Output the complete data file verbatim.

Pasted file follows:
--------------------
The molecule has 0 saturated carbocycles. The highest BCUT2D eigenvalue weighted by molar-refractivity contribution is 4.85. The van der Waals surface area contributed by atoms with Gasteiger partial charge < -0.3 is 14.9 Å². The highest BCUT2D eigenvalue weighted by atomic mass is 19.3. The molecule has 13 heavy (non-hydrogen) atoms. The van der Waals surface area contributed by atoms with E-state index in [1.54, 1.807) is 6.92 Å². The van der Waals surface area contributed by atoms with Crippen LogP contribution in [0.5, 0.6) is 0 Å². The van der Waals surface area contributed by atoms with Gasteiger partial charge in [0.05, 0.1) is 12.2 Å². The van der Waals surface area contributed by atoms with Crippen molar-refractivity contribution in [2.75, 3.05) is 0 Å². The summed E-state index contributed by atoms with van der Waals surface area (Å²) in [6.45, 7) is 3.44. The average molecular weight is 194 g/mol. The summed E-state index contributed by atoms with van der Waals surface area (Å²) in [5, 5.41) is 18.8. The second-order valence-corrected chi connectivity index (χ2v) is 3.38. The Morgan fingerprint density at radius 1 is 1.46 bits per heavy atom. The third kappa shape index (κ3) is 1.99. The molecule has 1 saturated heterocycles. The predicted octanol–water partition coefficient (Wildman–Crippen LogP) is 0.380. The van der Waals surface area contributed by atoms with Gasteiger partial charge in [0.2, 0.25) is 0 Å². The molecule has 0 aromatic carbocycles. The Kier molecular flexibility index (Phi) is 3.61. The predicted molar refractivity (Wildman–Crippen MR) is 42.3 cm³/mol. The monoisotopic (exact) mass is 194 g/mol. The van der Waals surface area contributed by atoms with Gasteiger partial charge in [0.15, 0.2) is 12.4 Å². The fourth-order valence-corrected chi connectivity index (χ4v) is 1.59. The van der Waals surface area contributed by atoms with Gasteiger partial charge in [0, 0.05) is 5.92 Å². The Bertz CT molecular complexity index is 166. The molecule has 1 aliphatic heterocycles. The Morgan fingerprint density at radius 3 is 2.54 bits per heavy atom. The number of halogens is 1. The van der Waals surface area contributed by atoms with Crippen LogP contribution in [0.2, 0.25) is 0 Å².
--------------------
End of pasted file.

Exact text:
The molecule has 0 saturated carbocycles. The highest BCUT2D eigenvalue weighted by molar-refractivity contribution is 4.85. The van der Waals surface area contributed by atoms with Gasteiger partial charge < -0.3 is 14.9 Å². The highest BCUT2D eigenvalue weighted by atomic mass is 19.3. The molecule has 13 heavy (non-hydrogen) atoms. The van der Waals surface area contributed by atoms with E-state index in [1.54, 1.807) is 6.92 Å². The van der Waals surface area contributed by atoms with Crippen LogP contribution in [0.5, 0.6) is 0 Å². The van der Waals surface area contributed by atoms with Gasteiger partial charge in [0.05, 0.1) is 12.2 Å². The van der Waals surface area contributed by atoms with Crippen molar-refractivity contribution in [2.75, 3.05) is 0 Å². The summed E-state index contributed by atoms with van der Waals surface area (Å²) in [6.45, 7) is 3.44. The average molecular weight is 194 g/mol. The summed E-state index contributed by atoms with van der Waals surface area (Å²) in [5, 5.41) is 18.8. The second-order valence-corrected chi connectivity index (χ2v) is 3.38. The Morgan fingerprint density at radius 1 is 1.46 bits per heavy atom. The third kappa shape index (κ3) is 1.99. The molecule has 1 saturated heterocycles. The predicted octanol–water partition coefficient (Wildman–Crippen LogP) is 0.380. The van der Waals surface area contributed by atoms with Gasteiger partial charge in [0.2, 0.25) is 0 Å². The molecule has 0 aromatic carbocycles. The Kier molecular flexibility index (Phi) is 3.61. The predicted molar refractivity (Wildman–Crippen MR) is 42.3 cm³/mol. The monoisotopic (exact) mass is 194 g/mol. The van der Waals surface area contributed by atoms with Gasteiger partial charge in [0.15, 0.2) is 12.4 Å². The fourth-order valence-corrected chi connectivity index (χ4v) is 1.59. The van der Waals surface area contributed by atoms with Gasteiger partial charge in [0, 0.05) is 5.92 Å². The Bertz CT molecular complexity index is 166. The molecule has 1 aliphatic heterocycles. The Morgan fingerprint density at radius 3 is 2.54 bits per heavy atom. The number of halogens is 1. The van der Waals surface area contributed by atoms with Crippen LogP contribution in [0.2, 0.25) is 0 Å².